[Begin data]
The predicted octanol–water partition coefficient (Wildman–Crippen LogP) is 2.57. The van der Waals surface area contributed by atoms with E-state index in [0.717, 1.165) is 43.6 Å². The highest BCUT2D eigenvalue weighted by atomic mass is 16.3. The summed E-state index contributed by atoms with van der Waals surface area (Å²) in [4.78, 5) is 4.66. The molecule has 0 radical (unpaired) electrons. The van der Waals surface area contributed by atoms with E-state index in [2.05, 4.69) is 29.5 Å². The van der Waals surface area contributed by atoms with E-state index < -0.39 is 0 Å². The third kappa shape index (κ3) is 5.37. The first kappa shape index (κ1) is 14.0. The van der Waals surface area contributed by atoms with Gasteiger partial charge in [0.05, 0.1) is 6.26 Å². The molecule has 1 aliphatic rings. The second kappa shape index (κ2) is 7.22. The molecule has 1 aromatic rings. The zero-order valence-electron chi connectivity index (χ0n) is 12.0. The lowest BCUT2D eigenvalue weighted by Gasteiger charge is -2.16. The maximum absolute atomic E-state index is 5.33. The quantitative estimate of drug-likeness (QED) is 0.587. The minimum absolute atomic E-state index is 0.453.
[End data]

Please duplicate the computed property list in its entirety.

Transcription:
The predicted octanol–water partition coefficient (Wildman–Crippen LogP) is 2.57. The van der Waals surface area contributed by atoms with E-state index in [0.717, 1.165) is 43.6 Å². The highest BCUT2D eigenvalue weighted by atomic mass is 16.3. The summed E-state index contributed by atoms with van der Waals surface area (Å²) in [4.78, 5) is 4.66. The molecule has 0 radical (unpaired) electrons. The van der Waals surface area contributed by atoms with E-state index in [2.05, 4.69) is 29.5 Å². The van der Waals surface area contributed by atoms with E-state index < -0.39 is 0 Å². The third kappa shape index (κ3) is 5.37. The first kappa shape index (κ1) is 14.0. The van der Waals surface area contributed by atoms with Gasteiger partial charge in [0.05, 0.1) is 6.26 Å². The molecule has 1 aliphatic rings. The second kappa shape index (κ2) is 7.22. The molecule has 1 aromatic rings. The zero-order valence-electron chi connectivity index (χ0n) is 12.0. The lowest BCUT2D eigenvalue weighted by Gasteiger charge is -2.16. The maximum absolute atomic E-state index is 5.33. The quantitative estimate of drug-likeness (QED) is 0.587. The minimum absolute atomic E-state index is 0.453.